Murch was not only supportive, he provided the first character, a Vigoda role he himself had cut from Francis Ford Coppola’s The Conversation (1974). “McNaught” – conceived as a best friend to Gene Hackman’s “Harry Caul” – was sacrificed to emphasize the protagonist’s isolation. “I naturally thought of Abe,” Murch confirms. A long-time collaborator of Murch’s, Coppola gladly gave his blessing for Kurant to use the character, spurring the artist to start making similar inquiries, often through Murch’s introduction.
Once Kurant had collected over two hundred characters, she selected the three who would meet for her film. “I wanted the scenario to be mundane, just a snippet of everyday life from this alternative universe of these cut characters.” For the script, she approached two distinguished writers, but they both argued for the characters to openly reflect on the experience of being edited out of their own stories, while Kurant wanted this to go unspoken. “It was very important for me that the characters were allowed to just exist as they were, as characters with their own histories outside of what eventually does or doesn’t go into a film.”
Eventually Kurant would write the film herself, in collaboration with Manuel Cirauqui and fellow artist John Menick. As the original footage had either been denied to the artist or discarded (“It’s actually quite expensive to store negatives,” reminds Kurant), the artist shot a new eight-minute scenario that finds Rampling’s character at last in luck when Vigoda, aka “McNaught,” pulls over to the side of the roadwith car trouble. Together the two characters venture to the autoparts yard of “Monster Joe,” Miller’s would-be role in Quentin Tarantino’s Pulp Fiction. Their meeting is followed by an extended credit sequence, which supplements the names of the three leads with an entire roster of actors and actresses whose characters have been cut from films (As an additional touch, each name is stylized in the title fonts of the intended film for each role.) The final credits expand to include the character names and sources, inspiring fantasies of how Danny Glover may have helped Stella get her groove back; how plausible a trucker Helen Hunt would have made in One Night at McCool’s (2000); and how extensive Michelle Monaghan’s range must be to have, in the same year (2005), portrayed both “Miss USA” (in Syriana) and “Half-Breed Demon” (in Constantine).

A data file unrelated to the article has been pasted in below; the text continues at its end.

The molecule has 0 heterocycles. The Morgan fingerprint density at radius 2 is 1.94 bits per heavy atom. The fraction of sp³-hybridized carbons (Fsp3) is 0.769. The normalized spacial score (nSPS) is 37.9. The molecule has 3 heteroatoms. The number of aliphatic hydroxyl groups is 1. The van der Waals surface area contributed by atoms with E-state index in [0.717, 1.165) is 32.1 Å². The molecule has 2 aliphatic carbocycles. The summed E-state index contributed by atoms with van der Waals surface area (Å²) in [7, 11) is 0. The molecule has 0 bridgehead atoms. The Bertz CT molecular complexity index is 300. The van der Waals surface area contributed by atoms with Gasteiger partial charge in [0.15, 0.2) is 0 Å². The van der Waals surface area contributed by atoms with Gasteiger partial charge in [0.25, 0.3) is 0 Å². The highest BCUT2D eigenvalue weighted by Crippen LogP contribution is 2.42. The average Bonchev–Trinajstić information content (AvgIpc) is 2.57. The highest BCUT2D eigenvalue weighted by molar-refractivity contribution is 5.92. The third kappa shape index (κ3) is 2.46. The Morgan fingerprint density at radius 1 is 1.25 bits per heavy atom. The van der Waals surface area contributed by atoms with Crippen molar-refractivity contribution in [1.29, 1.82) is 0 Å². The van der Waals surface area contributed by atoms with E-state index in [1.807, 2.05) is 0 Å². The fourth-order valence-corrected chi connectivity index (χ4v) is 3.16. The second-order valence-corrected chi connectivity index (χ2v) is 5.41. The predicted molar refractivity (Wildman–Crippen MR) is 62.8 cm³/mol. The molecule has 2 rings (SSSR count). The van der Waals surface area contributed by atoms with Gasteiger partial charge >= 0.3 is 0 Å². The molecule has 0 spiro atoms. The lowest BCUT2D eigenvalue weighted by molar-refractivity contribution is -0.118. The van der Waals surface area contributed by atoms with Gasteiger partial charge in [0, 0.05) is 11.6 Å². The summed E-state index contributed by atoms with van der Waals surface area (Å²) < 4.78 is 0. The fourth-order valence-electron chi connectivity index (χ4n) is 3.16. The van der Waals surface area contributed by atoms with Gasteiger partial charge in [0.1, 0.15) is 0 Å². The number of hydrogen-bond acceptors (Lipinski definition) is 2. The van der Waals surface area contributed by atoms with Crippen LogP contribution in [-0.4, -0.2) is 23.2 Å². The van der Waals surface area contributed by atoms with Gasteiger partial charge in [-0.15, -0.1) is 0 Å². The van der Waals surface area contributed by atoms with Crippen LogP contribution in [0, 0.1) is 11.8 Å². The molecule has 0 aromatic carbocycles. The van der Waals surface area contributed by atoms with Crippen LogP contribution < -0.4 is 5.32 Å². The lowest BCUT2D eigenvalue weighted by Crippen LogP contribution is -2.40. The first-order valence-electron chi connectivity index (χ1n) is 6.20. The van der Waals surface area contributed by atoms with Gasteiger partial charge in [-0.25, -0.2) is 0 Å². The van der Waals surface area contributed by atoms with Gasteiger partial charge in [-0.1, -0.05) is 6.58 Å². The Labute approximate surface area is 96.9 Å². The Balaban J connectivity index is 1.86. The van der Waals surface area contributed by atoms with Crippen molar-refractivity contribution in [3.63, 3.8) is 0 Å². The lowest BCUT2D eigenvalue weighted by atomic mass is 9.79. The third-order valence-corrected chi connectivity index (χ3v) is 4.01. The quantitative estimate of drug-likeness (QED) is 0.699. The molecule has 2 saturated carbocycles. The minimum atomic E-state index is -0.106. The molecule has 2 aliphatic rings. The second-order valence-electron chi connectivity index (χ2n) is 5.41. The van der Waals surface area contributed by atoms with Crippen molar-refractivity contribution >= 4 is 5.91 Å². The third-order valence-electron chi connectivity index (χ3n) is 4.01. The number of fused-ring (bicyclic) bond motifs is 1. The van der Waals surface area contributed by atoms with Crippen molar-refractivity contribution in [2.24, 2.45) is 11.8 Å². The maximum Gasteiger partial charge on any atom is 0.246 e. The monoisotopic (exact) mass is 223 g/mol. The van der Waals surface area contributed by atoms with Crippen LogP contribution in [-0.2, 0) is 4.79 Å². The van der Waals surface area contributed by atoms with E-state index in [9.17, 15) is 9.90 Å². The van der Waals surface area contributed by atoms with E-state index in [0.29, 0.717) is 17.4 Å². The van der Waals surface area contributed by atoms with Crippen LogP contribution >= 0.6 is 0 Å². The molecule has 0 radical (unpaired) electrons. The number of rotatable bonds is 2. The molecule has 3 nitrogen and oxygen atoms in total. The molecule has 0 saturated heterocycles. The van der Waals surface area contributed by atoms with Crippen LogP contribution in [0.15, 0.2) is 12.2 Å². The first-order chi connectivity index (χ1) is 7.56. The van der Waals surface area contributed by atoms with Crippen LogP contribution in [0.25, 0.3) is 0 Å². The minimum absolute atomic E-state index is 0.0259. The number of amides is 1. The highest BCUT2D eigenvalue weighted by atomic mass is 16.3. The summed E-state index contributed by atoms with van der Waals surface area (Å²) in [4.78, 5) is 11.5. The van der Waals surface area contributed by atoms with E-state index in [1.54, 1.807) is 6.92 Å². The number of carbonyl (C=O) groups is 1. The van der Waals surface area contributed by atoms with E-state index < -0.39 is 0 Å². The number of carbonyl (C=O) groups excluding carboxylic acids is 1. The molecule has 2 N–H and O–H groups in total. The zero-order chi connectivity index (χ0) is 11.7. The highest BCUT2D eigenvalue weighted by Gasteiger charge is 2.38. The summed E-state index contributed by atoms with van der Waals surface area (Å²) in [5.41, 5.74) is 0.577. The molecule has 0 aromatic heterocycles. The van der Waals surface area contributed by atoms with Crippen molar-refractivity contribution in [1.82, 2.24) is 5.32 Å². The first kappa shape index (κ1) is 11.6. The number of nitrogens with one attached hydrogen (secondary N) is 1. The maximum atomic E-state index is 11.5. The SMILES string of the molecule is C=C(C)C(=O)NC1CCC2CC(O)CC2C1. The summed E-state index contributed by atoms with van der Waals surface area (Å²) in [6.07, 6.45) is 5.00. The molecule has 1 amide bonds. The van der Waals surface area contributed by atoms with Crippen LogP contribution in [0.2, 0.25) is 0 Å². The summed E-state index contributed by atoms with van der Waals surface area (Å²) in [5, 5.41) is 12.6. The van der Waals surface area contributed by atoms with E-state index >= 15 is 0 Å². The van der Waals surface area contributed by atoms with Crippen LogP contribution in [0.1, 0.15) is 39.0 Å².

Cutaways premiered last November at New York’s Sculpture Center and was screened as part of New York’s Performa 13biennial, later traveling to Stroom den Haag in the Netherlands. When asked whether she envisions future episodes, Kurant is hesitant. “I’m tempted to do a European version, like with Agnes Varda,” she smiles, “but what’s really interesting for me is to pursue what happens regarding the copyright laws on these characters. Not every studio would grant permission to use the characters — the fictional characters, not even the original footage — which I acknowledge in the text at the beginning of the film. So, now we see if any studios want to sue over characters they own but will never use. It’s incredibly interesting to consider the legal life of these cast-off characters.”
Sign up for THR news straight to your inbox every day